Posts Tagged ‘Peter Sellers’
May 8, 2013 | by Christopher Higgs
Harmony Korine’s name is usually paired with the word controversial. The writer and director of the films Trash Humpers, Mister Lonely, Julien Donkey-Boy, and Gummo, most recently he helmed Spring Breakers, which was nominated for the Golden Lion at the Venice Film Festival. A Crack Up at the Race Riots, his debut novel, was originally published by Mainstreet/Doubleday in 1998, and has recently been rereleased by Drag City. As unconventional as any of his films, the book presents a multimedia assemblage of text both printed and handwritten, drawings, photographs, news clippings, suicide notes, celebrity gossip, appropriated material, lists, diagrams, ideas for books and films, as well as stories and scenes that are at times humorous and at times disturbing, but always provocative and engaging. At the time of A Crack Up at the Race Riots’s initial publication, Korine explained the book to David Letterman as “the great American choose-your-own-adventure novel.”
I recently sat down with Korine to discuss the rerelease of A Crack Up at the Race Riots.
Since you wrote the book fifteen years ago, I wonder how you feel about it now. Do you still feel close to it, or does it seem like a distant memory?
I think both. I was about twenty-three when I wrote it, but it’s still pretty close to how I think now. It sets up a lot of the themes and ideas that I would start to work on later. I definitely see some connections and through-lines to things I’ve been doing today.
What do you remember about the process of composing it?
I’m gonna be honest with you, I was doing a lot of drugs back then. So my memory is kind of spotty, but it was definitely a kind of narco-fueled micro-deconstructed jam I was trying to get out.
Were you carrying around a composition book and jotting material down as it came to you?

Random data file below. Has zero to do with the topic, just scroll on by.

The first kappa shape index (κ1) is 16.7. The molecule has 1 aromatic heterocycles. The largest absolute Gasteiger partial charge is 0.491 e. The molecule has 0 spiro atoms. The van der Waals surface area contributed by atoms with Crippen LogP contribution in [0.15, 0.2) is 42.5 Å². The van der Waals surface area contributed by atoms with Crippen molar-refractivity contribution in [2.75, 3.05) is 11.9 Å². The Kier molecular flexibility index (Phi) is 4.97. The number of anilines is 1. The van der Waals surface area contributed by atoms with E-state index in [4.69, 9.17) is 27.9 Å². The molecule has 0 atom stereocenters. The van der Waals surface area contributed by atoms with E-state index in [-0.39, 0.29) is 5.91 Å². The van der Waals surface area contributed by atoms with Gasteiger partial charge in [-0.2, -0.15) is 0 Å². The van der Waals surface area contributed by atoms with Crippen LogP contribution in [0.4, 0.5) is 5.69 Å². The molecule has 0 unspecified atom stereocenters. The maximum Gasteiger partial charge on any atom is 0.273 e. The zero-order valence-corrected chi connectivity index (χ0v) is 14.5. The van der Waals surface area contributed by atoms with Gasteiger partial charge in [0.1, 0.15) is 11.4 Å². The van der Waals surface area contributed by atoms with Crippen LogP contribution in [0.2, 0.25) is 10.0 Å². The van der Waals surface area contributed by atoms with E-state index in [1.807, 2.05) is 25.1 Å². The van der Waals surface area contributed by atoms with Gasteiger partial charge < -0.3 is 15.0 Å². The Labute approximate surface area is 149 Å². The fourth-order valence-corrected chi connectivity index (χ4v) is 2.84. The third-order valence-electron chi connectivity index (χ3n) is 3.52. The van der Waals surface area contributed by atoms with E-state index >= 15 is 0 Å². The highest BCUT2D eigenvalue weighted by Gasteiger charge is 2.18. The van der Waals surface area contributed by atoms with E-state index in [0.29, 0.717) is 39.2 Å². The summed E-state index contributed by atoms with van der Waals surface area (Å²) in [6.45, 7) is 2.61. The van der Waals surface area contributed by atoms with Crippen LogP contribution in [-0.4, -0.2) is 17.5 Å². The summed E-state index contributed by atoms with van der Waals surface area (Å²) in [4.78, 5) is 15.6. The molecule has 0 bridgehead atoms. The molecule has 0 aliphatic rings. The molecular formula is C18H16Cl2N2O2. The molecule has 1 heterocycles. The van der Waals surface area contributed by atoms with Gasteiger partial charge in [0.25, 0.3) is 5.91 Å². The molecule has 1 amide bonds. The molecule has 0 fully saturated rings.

No. At that point in my life I had no idea how to contain my ideas. The creative process was more explosive for me. And I didn’t have a filter, and I didn’t try to filter anything, as much as just try to get stuff down. So, I would just write everywhere. I would wake up in the morning and hear a conversation on the street, like a guy on crutches—this is my own sense of humor—I’d hear a guy on crutches going down the streets and I’d hear him muttering something to himself, something observational, and then I’d write that down on a piece of paper and then I would change his name. I would think, What if Clint Eastwood said that? Or, What if Snoop said that same sentence? Or, What if it was a quote from Margaret Thatcher? I was so interested in how the humor would change or devolve into something else. So that’s how it would happen. I would write things and then I would change the authorship. I would appropriate things from certain places. Then within certain quotations, I would change words around inside it, or changes sentences, or break it down in some way, or add to it in some way. And a lot of them were ideas for other things, but in the end I just liked the titles better. Like, they would be titles for books I would want to write, but I would look at them and I would think, Wow, the titles in and of themselves are exciting. Read More »
December 27, 2012 | by Brian Cullman
We’re out this week, but we’re re-posting some of our favorite pieces from 2012 while we’re away. We hope you enjoy—and have a happy New Year!
Just past Tandy Crafts, a dark, unlovely store on the corner of Thirteenth and Sixth Ave, there was a door that led to the shop’s basement and storage area. Down there, tucked between the boiler room and the janitor’s closet, you could find the editorial offices of Crawdaddy.
I was there because Rolling Stone was in California, because Hit Parader was no longer interesting, and because Downbeat was incomprehensible. Crawdaddy was the only other music magazine I’d heard of, and it had the advantage of being in New York. It also had the advantage of not having a listed phone number, so I couldn’t be turned away unseen. In my pocket I had two stories I’d written for my school paper. One was a review of John Fahey’s Days Have Gone By, the other was an appreciation of the Paul Butterfield Blues Band. Neither was more than a few hundred words, and I’d probably spent more time tracking down the address of Crawdaddy than I had in writing them. But there I was. It was the middle of April, in 1970, and all was right with the world.